Taken From "They Created Worlds: The Story of People and Companies that Shaped the Video Game Industry" Volume I: 1971 - 1982
- With the failure of Advance, Williams entered a period of financial difficulty and felt that he needed to create something particularly innovative to survive in the coin-op business. After contemplating the problem for some time, he finally had a eureka moment when he decided that the ball should have more “action” and that he should use electro-magnets to provide it. The game Williams crafted around this idea, called Contact, used a device called a solenoid, a coil with a magnet inside that creates opposing magnetic fields when energized with electricity, to kick the ball back onto the playfield once it entered a scoring hole, giving the player an opportunity to score more points. Williams used dry cell batteries to power his game and created a large cabinet that stood on its own legs rather than resting on a countertop, both uncommon features that would soon became standard in the industry. To manufacture the game, Williams turned to a former carburetor manufacture named Fred McClellan who had recently entered the pin game business through a new venture called Pacific Amusements. The game proved successful almost immediately, leading to constant sales calls and an idea for a practical joke. With McClellan’s phone ringing all the time as new orders came in, someone in the showroom decided it would be funny to hook up an electric doorbell to one of the solenoids in one unit so that when the ball was ejected back onto the playfield a bell that sounded just like McClellelan’s telephone would ring and he would rush to answer it. The bell proved to be an excellent attraction feature and became a standard component on the increasingly popular game. Originally able to only produce about ten units of Contact a day, Pacific Amusement opened a new Chicago plant in Spring 1934 and eventually sold over 23,000 units priced at $75.00 each. While Contact was not the first pin game to include electricity, playfield action, a tilt mechanism, or sound effects, no other game had included all of these features in one package. Contact, quite simply, redefined the game.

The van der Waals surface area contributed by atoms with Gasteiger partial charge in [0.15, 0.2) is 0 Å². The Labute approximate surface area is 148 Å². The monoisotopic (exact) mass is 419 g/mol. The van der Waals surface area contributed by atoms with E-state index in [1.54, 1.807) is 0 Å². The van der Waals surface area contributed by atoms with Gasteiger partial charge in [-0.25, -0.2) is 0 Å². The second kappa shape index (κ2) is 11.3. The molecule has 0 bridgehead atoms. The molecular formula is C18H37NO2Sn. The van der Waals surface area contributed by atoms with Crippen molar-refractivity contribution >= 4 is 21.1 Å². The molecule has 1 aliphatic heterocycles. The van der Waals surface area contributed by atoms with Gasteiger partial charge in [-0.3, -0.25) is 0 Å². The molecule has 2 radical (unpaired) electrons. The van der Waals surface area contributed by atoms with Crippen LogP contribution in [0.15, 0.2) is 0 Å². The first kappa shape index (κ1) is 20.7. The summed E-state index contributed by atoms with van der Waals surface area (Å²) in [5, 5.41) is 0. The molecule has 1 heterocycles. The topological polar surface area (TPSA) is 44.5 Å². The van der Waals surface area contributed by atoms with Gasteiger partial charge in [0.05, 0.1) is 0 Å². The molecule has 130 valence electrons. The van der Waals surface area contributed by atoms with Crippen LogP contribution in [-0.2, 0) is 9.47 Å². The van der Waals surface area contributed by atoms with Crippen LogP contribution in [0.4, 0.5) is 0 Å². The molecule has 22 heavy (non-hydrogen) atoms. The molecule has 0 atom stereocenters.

Alexander Smith, "They Created Worlds: The Story of People and Companies that Shaped the Video Game Industry" Volume I: 1971 - 1982,
CRC Press, 2019.
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